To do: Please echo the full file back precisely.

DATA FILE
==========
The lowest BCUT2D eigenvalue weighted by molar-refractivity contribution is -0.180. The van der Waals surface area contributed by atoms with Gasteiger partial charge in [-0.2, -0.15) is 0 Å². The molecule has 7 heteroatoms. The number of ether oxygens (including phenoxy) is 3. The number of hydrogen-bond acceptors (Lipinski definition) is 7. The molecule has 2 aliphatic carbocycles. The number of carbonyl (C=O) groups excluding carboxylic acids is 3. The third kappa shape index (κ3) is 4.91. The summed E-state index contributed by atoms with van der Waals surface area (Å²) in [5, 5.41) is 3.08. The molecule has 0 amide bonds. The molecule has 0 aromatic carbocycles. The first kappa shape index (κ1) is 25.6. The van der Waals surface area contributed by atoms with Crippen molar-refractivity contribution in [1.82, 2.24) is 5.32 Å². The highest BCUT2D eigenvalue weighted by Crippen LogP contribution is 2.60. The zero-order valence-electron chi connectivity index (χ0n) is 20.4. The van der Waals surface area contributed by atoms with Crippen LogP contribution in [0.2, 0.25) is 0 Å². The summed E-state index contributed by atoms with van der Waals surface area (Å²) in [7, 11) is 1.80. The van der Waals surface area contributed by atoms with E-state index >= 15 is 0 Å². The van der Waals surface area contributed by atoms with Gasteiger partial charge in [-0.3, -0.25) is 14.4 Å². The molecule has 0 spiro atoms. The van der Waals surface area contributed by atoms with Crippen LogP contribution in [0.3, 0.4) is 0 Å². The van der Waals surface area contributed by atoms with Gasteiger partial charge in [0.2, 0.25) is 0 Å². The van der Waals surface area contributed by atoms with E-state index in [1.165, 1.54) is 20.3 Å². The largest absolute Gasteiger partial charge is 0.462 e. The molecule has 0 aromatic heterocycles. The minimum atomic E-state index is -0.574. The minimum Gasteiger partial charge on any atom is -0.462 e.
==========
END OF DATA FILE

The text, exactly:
The lowest BCUT2D eigenvalue weighted by molar-refractivity contribution is -0.180. The van der Waals surface area contributed by atoms with Gasteiger partial charge in [-0.2, -0.15) is 0 Å². The molecule has 7 heteroatoms. The number of ether oxygens (including phenoxy) is 3. The number of hydrogen-bond acceptors (Lipinski definition) is 7. The molecule has 2 aliphatic carbocycles. The number of carbonyl (C=O) groups excluding carboxylic acids is 3. The third kappa shape index (κ3) is 4.91. The summed E-state index contributed by atoms with van der Waals surface area (Å²) in [5, 5.41) is 3.08. The molecule has 0 amide bonds. The molecule has 0 aromatic carbocycles. The first kappa shape index (κ1) is 25.6. The van der Waals surface area contributed by atoms with Crippen molar-refractivity contribution in [1.82, 2.24) is 5.32 Å². The highest BCUT2D eigenvalue weighted by Crippen LogP contribution is 2.60. The zero-order valence-electron chi connectivity index (χ0n) is 20.4. The van der Waals surface area contributed by atoms with Crippen LogP contribution in [0.2, 0.25) is 0 Å². The summed E-state index contributed by atoms with van der Waals surface area (Å²) in [7, 11) is 1.80. The van der Waals surface area contributed by atoms with E-state index >= 15 is 0 Å². The van der Waals surface area contributed by atoms with Gasteiger partial charge in [-0.3, -0.25) is 14.4 Å². The molecule has 0 spiro atoms. The van der Waals surface area contributed by atoms with Crippen LogP contribution in [0.3, 0.4) is 0 Å². The van der Waals surface area contributed by atoms with Gasteiger partial charge in [0.2, 0.25) is 0 Å². The van der Waals surface area contributed by atoms with E-state index in [1.165, 1.54) is 20.3 Å². The largest absolute Gasteiger partial charge is 0.462 e. The molecule has 0 aromatic heterocycles. The minimum atomic E-state index is -0.574. The minimum Gasteiger partial charge on any atom is -0.462 e.